According to S&P Global Ratings, Saudi banks will continue to benefit from mortgage growth and the implementation of Vision 2030, which it expects will boost asset quality and profitability indicators.

The rating firm said the most vulnerable banking system among GCC countries is the United Arab Emirates (UAE), where the pandemic affected sectors such as hospitality, trade, and real estate sector.

"In our view, UAE banks are among the most vulnerable in the GCC region, as a result of their high exposure to real estate and other hard-hit sectors, while Saudi banks are better placed thanks to stronger profitability," it said.

"Other issues include Qatar's increasing net external debt and Kuwait's fiscal impasse, which may not just hurt the economy but also question the government's ability to support the banking system in a predictable and timely manner," it added.


Bahrain to double VAT to 10%: Reports

Bahrain to double VAT to 10%: Reports
Updated 26 September 2021

Bahrain to double VAT to 10%: Reports

Bahrain to double VAT to 10%: Reports

RIYADH: Bahrain plans to increase value-added tax to 10 percent in a bid to curb budget deficits and boost state revenue, 

Bahraini media outlets reported on Sunday.

According to a report published in a section of the Bahraini press, the legislators also discussed the options of reducing wages or social welfare given to nationals to bolster the economy.

According to IMF estimates, Bahrain’s budget deficit will contract by half this year after lower oil prices and the coronavirus pandemic boosted it to a record 18 percent of economic output in 2020.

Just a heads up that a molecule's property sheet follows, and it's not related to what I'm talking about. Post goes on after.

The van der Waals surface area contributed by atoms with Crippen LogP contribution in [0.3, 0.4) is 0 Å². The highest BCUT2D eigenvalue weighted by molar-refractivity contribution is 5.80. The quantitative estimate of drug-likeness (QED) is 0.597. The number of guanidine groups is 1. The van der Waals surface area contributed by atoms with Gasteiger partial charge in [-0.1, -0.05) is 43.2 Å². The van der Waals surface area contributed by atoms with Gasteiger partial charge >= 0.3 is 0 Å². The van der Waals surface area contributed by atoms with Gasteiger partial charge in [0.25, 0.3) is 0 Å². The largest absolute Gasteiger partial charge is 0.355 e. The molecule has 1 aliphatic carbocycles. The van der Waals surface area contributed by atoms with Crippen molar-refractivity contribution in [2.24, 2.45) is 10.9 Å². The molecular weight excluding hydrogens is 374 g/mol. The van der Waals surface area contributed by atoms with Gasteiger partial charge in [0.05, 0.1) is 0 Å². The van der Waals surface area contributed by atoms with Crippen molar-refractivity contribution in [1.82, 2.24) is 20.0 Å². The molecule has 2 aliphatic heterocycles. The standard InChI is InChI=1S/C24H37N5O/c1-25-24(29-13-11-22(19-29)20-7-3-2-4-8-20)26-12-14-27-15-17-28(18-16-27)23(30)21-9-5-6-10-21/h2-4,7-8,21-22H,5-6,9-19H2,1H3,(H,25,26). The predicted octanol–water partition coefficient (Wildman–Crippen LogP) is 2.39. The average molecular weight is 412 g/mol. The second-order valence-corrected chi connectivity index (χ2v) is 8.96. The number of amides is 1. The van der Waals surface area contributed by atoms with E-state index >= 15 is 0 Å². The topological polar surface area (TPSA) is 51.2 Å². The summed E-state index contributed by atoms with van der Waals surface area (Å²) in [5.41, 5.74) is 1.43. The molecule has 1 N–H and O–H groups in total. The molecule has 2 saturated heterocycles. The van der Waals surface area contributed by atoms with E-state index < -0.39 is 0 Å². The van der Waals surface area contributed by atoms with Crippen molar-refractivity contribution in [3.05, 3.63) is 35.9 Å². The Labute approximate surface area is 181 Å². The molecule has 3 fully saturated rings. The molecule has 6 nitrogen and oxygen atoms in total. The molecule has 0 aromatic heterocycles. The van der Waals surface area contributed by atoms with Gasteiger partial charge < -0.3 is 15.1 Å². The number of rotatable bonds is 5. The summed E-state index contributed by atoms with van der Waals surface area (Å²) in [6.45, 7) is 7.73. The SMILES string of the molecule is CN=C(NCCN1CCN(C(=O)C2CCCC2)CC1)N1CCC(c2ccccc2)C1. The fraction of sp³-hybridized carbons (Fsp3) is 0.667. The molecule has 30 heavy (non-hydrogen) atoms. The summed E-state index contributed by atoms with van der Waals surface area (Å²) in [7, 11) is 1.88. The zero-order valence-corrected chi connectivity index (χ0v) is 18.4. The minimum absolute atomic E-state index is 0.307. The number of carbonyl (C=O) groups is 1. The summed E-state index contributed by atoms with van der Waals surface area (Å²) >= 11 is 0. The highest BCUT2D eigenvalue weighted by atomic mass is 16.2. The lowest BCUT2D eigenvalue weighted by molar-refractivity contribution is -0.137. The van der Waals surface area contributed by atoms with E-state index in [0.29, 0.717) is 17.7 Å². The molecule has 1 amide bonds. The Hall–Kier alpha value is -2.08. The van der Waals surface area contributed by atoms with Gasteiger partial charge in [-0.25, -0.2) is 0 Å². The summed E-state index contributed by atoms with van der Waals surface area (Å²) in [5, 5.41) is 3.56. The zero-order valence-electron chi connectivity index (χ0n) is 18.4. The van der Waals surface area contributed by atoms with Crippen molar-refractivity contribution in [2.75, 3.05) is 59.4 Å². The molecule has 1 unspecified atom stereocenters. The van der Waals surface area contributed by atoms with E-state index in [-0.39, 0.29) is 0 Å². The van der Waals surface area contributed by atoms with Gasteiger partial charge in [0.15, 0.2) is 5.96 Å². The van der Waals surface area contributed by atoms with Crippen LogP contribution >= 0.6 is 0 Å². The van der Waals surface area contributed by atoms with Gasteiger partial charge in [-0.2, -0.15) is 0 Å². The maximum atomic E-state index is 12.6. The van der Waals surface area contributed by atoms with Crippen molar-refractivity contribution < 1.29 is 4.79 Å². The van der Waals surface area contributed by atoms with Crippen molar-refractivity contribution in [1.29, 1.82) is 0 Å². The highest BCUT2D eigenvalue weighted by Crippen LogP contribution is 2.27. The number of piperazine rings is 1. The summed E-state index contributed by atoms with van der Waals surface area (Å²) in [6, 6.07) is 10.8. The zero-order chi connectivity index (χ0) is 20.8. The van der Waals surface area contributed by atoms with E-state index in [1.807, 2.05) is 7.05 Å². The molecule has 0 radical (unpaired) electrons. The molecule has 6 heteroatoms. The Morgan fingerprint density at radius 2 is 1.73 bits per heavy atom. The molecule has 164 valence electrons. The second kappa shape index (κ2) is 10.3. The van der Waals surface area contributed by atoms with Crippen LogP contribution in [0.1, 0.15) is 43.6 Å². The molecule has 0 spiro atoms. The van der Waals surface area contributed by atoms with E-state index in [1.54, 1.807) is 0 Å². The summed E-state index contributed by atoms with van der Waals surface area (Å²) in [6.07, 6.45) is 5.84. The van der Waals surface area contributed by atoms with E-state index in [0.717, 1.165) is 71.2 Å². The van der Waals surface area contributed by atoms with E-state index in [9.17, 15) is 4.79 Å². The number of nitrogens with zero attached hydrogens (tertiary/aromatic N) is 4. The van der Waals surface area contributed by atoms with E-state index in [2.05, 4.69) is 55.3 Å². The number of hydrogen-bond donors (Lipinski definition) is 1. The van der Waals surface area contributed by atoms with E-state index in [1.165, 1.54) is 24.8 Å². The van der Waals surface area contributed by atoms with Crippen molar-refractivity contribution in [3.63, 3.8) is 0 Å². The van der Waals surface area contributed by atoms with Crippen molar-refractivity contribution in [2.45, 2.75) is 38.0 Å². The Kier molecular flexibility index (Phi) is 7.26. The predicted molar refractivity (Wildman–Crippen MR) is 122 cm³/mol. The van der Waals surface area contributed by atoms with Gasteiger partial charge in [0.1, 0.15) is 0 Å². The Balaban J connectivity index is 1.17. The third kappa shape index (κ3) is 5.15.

Petrofac to plead guilty to 7 counts of bribery in Mideast oil projects

Petrofac to plead guilty to 7 counts of bribery in Mideast oil projects
Updated 26 September 2021

Petrofac to plead guilty to 7 counts of bribery in Mideast oil projects

Petrofac to plead guilty to 7 counts of bribery in Mideast oil projects

LONDON: British oil services group Petrofac said on Friday it would plead guilty to seven counts of failing to prevent bribery to secure projects in Iraq, Saudi Arabia and the UAE between 2012 and 2015, calling it a “deeply regrettable period.”

The company indicated its plans at London’s Westminster Magistrates’ Court after being formally charged by the UK Serious Fraud Office, drawing a line under a four-year criminal investigation. Its shares surged 25 percent in relief.

Petrofac, which has struggled to secure key contracts in the Middle East and has seen its shares battered during the SFO investigation, will formally enter its pleas and await sentencing at London’s Southwark Crown Court on Monday.